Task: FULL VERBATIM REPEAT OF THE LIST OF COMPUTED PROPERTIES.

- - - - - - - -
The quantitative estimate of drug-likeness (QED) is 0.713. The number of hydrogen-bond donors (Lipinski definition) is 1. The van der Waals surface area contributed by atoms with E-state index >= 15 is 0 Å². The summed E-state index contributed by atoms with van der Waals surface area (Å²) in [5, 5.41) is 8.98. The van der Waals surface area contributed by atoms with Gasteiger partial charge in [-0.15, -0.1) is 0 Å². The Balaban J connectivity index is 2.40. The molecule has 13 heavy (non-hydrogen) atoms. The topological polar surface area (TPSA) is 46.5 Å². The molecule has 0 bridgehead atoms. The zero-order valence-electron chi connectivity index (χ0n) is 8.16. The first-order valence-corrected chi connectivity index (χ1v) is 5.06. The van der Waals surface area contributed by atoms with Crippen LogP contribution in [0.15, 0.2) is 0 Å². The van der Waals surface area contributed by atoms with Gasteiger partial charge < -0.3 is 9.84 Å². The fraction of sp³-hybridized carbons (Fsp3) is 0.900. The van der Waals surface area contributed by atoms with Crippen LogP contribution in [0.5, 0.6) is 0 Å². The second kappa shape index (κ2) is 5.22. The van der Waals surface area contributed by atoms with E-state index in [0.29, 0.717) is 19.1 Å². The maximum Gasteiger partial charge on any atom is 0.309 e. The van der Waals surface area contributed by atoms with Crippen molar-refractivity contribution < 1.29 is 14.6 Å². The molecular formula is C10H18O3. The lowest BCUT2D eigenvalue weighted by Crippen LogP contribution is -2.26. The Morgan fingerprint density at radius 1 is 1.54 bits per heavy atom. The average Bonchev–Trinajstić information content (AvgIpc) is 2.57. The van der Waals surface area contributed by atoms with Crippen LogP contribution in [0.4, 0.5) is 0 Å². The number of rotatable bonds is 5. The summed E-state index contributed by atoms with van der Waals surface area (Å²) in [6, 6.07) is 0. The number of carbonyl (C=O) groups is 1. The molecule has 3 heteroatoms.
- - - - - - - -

The quantitative estimate of drug-likeness (QED) is 0.713. The number of hydrogen-bond donors (Lipinski definition) is 1. The van der Waals surface area contributed by atoms with E-state index >= 15 is 0 Å². The summed E-state index contributed by atoms with van der Waals surface area (Å²) in [5, 5.41) is 8.98. The van der Waals surface area contributed by atoms with Gasteiger partial charge in [-0.15, -0.1) is 0 Å². The Balaban J connectivity index is 2.40. The molecule has 13 heavy (non-hydrogen) atoms. The topological polar surface area (TPSA) is 46.5 Å². The molecule has 0 bridgehead atoms. The zero-order valence-electron chi connectivity index (χ0n) is 8.16. The first-order valence-corrected chi connectivity index (χ1v) is 5.06. The van der Waals surface area contributed by atoms with Crippen LogP contribution in [0.15, 0.2) is 0 Å². The van der Waals surface area contributed by atoms with Gasteiger partial charge < -0.3 is 9.84 Å². The fraction of sp³-hybridized carbons (Fsp3) is 0.900. The van der Waals surface area contributed by atoms with Crippen LogP contribution in [0.5, 0.6) is 0 Å². The second kappa shape index (κ2) is 5.22. The van der Waals surface area contributed by atoms with E-state index in [0.29, 0.717) is 19.1 Å². The maximum Gasteiger partial charge on any atom is 0.309 e. The van der Waals surface area contributed by atoms with Crippen molar-refractivity contribution < 1.29 is 14.6 Å². The molecular formula is C10H18O3. The lowest BCUT2D eigenvalue weighted by Crippen LogP contribution is -2.26. The Morgan fingerprint density at radius 1 is 1.54 bits per heavy atom. The average Bonchev–Trinajstić information content (AvgIpc) is 2.57. The van der Waals surface area contributed by atoms with Crippen LogP contribution in [0.4, 0.5) is 0 Å². The number of rotatable bonds is 5. The summed E-state index contributed by atoms with van der Waals surface area (Å²) in [6, 6.07) is 0. The number of carbonyl (C=O) groups is 1. The molecule has 3 heteroatoms.